We are happy to introduce you to our Top 10 Interview with a Photographer series! Meet photographer #5, Nic Nichols, as interviewed by nation_of_pomation. Does his name sound familiar? Bet it does - he maintains an informative blog about film photography, Four Corners Dark.
How did you get started in analogue photography and what about it appeals to you?
I started out as an analog photographer, throughout High School and College. During my last year in College in Philly we learned about this new thing called ‘Photoshop v2.0’ and my life changed, quite literally. I went to the University of Delaware to Study under John Weiss and was the first graduate of their electronic imaging program (early 90’s). But after years of shooting digital, and spending hours in Photoshop, at the end of the day I wanted to get back to the simplicity of film.
What was the first analogue camera that was truly yours and how did you come about getting it?
I got an old Nikorrmat from my Grandfather, when I was about 14. That was my first real introduction to photography.
What is your favorite toy/lomo/vintage camera you’ve ever owned, and why?
I would have to say the Holga 120. It’s been my camera of choice for a long time, and I think that I have gotten some of my finest images from it. The Holga is really the symbol for lo-fi photography, it’s a camera stripped down to the bare essentials. Just zone focus, two f-stops and a plastic lens. Unpredictable results, light leaks… each image is a little surprise that you get once you process it.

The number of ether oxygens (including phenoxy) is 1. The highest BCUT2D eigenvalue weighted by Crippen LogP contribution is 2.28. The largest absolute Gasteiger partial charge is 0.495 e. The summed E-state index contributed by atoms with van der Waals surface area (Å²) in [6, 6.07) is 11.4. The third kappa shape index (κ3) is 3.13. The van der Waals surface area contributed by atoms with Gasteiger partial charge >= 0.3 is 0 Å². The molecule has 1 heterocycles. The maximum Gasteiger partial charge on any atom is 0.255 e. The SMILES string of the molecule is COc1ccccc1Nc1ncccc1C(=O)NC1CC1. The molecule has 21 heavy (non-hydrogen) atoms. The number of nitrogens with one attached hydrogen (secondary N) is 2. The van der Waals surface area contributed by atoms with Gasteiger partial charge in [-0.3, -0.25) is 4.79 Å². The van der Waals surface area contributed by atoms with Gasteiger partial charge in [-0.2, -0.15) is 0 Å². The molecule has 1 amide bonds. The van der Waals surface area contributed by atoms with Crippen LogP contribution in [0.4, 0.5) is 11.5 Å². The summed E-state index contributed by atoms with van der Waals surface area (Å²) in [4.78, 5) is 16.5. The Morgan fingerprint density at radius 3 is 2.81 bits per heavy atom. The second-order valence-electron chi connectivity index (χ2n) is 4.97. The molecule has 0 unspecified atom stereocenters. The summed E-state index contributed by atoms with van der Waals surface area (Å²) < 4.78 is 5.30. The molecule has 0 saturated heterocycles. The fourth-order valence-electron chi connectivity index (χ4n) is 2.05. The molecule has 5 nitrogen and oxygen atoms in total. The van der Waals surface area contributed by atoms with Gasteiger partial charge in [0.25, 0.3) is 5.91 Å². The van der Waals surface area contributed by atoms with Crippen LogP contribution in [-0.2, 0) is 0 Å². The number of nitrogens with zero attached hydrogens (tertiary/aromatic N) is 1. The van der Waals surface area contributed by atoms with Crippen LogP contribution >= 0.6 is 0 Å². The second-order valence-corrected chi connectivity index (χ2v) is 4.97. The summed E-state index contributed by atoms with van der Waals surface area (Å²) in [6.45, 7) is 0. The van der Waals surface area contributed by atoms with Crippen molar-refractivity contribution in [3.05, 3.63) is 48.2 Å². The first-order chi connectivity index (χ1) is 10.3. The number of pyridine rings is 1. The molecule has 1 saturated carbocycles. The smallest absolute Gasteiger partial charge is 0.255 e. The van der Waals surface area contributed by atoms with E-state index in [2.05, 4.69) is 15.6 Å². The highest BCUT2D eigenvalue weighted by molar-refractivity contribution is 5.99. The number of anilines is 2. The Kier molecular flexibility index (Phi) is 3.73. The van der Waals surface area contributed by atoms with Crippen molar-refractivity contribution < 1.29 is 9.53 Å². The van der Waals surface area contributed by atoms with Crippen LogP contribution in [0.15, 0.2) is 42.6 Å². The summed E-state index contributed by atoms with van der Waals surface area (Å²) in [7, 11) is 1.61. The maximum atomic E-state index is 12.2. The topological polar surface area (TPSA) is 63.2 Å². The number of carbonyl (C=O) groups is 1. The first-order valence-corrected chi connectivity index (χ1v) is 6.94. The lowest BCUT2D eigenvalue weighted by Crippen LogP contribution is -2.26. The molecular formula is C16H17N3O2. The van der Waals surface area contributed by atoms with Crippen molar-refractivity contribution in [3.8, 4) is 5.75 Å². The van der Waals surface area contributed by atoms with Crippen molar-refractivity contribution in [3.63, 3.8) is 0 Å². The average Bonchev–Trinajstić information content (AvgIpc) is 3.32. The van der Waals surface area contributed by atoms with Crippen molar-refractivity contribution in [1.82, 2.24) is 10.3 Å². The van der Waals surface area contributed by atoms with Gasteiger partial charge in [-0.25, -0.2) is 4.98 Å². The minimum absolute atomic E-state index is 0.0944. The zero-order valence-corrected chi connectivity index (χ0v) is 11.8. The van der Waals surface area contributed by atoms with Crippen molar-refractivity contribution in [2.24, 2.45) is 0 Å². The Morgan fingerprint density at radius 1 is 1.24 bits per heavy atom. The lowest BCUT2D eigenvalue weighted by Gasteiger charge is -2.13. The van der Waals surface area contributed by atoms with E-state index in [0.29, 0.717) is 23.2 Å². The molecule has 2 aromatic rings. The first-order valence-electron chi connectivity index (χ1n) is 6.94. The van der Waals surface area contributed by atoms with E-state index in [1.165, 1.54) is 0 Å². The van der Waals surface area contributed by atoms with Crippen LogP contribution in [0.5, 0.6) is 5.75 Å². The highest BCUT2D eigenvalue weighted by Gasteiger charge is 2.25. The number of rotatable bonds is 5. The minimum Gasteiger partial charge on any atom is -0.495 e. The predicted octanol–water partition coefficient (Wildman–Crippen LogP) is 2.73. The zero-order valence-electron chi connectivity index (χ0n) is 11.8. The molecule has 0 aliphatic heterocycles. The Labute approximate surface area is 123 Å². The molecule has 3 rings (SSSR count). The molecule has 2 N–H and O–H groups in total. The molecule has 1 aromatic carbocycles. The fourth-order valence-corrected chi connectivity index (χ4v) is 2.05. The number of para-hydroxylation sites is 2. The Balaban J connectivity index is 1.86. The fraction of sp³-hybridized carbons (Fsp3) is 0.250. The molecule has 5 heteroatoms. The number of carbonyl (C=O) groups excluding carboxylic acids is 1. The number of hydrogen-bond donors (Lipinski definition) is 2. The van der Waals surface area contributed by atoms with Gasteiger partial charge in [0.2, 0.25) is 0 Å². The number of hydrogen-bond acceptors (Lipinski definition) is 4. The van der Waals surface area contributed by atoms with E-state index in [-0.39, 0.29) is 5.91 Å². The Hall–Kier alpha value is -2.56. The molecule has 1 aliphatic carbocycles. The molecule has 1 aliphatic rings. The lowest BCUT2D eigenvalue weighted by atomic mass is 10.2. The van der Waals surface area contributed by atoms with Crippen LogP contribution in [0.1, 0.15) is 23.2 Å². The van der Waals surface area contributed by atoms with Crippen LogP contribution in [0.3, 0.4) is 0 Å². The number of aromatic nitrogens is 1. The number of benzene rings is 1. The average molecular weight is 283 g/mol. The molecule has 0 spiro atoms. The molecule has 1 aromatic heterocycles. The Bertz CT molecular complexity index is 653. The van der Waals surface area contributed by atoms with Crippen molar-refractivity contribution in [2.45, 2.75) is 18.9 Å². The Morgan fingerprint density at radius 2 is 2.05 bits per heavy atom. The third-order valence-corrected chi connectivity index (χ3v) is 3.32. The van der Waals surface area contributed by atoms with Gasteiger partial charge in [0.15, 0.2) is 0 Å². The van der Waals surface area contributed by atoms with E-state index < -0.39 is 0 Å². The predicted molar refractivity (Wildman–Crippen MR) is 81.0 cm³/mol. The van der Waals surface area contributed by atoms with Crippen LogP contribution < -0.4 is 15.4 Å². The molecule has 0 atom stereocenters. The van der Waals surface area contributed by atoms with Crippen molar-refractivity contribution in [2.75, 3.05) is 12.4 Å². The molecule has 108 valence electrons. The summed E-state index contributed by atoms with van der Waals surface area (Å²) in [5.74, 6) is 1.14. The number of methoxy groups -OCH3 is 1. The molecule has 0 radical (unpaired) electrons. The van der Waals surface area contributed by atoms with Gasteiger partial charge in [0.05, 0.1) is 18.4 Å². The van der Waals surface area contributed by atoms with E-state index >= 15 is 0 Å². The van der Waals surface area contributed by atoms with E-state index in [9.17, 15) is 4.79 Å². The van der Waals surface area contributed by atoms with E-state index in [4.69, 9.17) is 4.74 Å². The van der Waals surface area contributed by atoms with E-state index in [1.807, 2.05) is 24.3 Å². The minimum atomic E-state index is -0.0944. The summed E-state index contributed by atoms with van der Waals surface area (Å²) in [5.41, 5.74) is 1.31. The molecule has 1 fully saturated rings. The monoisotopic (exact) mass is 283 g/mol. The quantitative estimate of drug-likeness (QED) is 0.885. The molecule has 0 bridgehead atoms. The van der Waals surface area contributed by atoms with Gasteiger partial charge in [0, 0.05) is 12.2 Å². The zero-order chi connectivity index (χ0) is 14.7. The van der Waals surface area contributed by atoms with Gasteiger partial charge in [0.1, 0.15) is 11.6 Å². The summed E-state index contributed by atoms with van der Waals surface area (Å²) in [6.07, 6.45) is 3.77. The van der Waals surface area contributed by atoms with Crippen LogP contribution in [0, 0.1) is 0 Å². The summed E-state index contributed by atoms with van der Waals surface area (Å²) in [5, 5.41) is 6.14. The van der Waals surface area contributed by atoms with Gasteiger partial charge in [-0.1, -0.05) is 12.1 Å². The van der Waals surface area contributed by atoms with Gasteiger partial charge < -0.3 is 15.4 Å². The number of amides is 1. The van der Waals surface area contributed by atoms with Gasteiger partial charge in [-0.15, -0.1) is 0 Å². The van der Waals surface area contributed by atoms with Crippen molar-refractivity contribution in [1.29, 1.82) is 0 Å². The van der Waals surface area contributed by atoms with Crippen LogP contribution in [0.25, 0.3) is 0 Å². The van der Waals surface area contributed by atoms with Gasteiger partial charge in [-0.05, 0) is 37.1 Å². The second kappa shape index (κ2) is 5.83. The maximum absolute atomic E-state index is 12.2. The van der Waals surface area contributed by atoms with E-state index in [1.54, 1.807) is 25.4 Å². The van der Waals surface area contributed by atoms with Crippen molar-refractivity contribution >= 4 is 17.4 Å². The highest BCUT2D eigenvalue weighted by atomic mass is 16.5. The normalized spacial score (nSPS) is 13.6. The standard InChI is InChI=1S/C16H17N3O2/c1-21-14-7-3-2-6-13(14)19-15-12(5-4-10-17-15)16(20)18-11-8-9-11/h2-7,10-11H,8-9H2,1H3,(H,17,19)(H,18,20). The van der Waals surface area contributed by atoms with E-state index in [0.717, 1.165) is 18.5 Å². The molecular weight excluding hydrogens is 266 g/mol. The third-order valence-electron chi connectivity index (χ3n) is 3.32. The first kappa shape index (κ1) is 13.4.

What is your favorite thing to do other than analogue photography?
Well, two things. First I own a store that has become one of the largest independent film and toy camera stores on the web. I love searching down old film, new cameras, making deals and interacting with clients. I never thought that I could combine my love of cameras with business, but it has been a perfect marriage. Secondly, I am obsessed with cars.. always have been. So I like to watch Formula One, work on cars, race our Mini Cooper and we’re about to embark on one of my life long dreams: restoring a 1966 Porsche.
What five things you always have with you when you’re shooting?
Holga, SuperHeadz Slim camera, bag of various films, Digital harinezumi, and one or two ‘special cameras’ picked out for that day of shooting…
If someone off the street asks you, “Why analogue?” (or “What the hell is that thing you’re holding and why can’t I see the picture you just took?”), how do you respond?
That film photography has a soul that digital photography will never possess. You can talk megapixels all you want, but you’ll never get the same feel from a digital image. Digital also takes away too much of the skill involved in creating an image. I like to work without a net, no photoshop, no auto exposure, just real images from real film.
What inspires your photography, or what is it that drives you to shoot?
Just capturing that moment in time, that split second of life that you can look at again and again. Documenting our lives, environments and emotions.
What is the one non-camera item that is essential to your photography?
I hate to say it, but my Mac. Without a good computer I would have no way to spread the images to world, write my blog or maintain the store.
What is your favorite type of film, and why?
Kodak Ektrachome VS, super saturated, thick rich colors that look fantastic processed regular or cross-processed.
Any advice you’d like to share that has helped you with your own analogue photography?
Don’t take anything too seriously. Have fun with it.. it’s not a competition, and not every image is going to come out. Don’t always worry about getting into shows, or selling your images. Make the images you want to make.
Nation_of_pomation’s LomoHome: http://lomography.com/homes/nation_of_pomation